newborns each year in the United States. In addition, research conducted by
 the National Institute of Child Health and Human Development suggest that
 17 percent of premature babies will develop cerebral palsy. According to
 the March of Dimes, about one in eight (12.5 percent) live births were
 premature in 2004 (about 508,000 infants). There currently is no approved
 treatment for cerebral palsy; however, several pediatric studies involving
 stem cells are underway since treatment during the first few years of life
 appears to offer the best opportunity for improvement.
     "If you look at the consequences of significant perinatal injury, you
 run into seizures, cerebral palsy, mental retardation, and a lot of other
 problems that are difficult to deal with," said Dr. James Baumgartner,
 associate professor of neurosurgery at the University of Texas Medical
 School and University of Texas Health Sciences Center. "The preliminary
 data suggests that you probably can do well for these kids with cord blood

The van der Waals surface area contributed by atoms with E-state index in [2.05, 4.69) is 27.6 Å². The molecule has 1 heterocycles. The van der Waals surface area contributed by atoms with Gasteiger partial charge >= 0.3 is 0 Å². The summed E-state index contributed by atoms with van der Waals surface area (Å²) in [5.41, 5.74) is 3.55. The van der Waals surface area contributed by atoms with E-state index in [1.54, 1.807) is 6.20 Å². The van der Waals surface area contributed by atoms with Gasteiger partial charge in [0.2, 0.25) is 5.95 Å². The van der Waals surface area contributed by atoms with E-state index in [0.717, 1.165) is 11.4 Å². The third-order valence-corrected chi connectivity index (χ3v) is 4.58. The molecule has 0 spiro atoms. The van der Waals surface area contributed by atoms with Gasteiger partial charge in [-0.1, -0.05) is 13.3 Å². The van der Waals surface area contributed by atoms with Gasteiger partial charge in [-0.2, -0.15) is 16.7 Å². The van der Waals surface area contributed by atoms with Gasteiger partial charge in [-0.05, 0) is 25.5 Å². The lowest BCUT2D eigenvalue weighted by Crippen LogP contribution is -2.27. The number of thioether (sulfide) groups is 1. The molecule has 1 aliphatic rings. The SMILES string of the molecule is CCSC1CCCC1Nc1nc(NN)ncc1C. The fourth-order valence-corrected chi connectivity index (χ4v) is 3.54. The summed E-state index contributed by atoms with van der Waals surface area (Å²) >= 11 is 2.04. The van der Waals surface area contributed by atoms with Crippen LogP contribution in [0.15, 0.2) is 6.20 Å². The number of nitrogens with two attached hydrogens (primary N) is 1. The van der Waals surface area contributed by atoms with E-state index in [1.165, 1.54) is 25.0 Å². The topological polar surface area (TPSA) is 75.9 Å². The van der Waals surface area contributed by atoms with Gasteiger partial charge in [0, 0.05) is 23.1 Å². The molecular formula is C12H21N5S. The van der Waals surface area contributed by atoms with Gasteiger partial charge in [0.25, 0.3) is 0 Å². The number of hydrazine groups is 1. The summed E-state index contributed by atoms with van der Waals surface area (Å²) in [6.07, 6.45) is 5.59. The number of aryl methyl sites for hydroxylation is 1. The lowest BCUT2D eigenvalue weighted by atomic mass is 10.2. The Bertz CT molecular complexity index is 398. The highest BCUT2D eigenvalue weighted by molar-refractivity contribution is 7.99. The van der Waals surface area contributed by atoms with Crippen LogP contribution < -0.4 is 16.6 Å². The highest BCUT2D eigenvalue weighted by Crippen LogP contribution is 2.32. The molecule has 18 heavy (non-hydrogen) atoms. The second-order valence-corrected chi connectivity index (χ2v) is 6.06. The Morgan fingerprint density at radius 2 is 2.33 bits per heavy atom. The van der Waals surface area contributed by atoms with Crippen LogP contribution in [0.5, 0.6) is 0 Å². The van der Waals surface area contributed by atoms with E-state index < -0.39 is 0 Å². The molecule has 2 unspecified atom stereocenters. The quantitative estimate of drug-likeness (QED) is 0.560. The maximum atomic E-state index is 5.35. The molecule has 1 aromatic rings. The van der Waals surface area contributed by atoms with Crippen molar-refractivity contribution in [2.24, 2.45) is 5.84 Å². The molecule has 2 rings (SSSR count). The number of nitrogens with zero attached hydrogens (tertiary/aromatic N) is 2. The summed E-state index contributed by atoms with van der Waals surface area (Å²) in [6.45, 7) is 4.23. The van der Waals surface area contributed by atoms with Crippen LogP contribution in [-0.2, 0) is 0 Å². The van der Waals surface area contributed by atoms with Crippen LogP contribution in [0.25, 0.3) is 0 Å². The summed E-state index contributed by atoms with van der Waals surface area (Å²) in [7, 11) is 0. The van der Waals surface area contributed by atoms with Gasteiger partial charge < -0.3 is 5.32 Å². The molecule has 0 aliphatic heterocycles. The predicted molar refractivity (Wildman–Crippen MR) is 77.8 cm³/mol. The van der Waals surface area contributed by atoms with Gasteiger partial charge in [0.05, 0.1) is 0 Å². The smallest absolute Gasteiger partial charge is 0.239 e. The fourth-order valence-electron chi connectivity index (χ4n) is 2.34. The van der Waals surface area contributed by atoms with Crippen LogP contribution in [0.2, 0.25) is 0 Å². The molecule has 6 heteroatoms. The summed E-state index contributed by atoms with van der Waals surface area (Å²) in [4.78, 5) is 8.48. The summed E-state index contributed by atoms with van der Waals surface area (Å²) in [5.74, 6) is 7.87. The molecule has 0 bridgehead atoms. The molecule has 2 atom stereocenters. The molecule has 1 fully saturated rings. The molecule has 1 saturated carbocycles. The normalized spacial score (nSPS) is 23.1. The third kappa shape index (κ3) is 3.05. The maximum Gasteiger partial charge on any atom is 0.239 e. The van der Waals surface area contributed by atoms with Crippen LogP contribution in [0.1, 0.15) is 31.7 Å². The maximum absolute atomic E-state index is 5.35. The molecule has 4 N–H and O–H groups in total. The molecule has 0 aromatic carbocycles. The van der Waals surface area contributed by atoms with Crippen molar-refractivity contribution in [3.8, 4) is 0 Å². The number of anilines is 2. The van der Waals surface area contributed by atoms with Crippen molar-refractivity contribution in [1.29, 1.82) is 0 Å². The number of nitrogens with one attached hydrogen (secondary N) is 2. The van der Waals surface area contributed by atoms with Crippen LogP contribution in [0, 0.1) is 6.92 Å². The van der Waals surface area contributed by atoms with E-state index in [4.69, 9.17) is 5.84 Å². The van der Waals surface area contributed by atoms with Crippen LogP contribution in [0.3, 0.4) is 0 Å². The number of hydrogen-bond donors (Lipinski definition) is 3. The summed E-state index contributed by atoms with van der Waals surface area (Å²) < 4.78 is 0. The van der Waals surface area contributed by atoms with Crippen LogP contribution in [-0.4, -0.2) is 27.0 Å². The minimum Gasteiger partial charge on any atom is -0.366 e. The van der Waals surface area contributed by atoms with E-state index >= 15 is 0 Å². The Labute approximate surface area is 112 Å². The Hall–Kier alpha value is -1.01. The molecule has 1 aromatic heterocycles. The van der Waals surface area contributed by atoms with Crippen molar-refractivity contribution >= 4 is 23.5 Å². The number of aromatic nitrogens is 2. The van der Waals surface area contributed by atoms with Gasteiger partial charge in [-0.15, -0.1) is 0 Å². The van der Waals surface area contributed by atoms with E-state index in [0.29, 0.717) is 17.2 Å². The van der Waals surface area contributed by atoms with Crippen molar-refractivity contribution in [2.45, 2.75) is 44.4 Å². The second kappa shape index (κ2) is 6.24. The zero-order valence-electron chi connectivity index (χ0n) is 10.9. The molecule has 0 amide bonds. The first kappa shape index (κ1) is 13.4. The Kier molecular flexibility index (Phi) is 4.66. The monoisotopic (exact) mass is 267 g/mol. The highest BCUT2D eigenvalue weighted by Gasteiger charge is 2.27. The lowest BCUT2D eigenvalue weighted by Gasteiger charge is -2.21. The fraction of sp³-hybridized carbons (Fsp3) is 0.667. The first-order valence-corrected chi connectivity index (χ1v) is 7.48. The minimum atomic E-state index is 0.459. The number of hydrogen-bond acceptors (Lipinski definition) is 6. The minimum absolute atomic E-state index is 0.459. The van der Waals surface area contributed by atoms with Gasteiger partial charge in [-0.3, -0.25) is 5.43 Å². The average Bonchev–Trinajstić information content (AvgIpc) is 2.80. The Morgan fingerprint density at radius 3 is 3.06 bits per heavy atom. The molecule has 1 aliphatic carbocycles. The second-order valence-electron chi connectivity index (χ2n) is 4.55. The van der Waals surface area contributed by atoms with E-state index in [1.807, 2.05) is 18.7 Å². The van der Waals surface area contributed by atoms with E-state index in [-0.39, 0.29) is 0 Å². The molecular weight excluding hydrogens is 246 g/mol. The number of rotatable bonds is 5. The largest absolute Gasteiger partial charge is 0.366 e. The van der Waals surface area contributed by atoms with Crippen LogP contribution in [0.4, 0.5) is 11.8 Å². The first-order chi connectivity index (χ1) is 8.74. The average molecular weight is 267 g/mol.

stem cell treatment."
     The Potential of Newborn Stem Cells
     Newborn stem cells represent a potentially powerful resource for
 regenerating brain cells, as well as a number of other cell types in the
 human body. While all stem cells work similarly -- by "regenerating"
 healthy cells to replace diseased ones -- stems cells derived from a
 newborn's own umbilical cord blood provide certain medical advantages, and
 collection poses no risk to the infant or the mother. Already proven to
 regenerate blood and immune cells, newborn stem cells have been used for
 almost 20 years as a treatment for many cancers and blood disorders,
 including leukemia, lymphoma, sickle cell anemia, and aplastic anemia. To
 date, cord blood stem cells have been used in more than 6,000 transplants
 worldwide.
     "There currently is no reparative therapy for traumatic brain injury,"
 said Dr. James Baumgartner. "When we have something that is the first hope
 on the horizon, that's an immense step in the right direction because it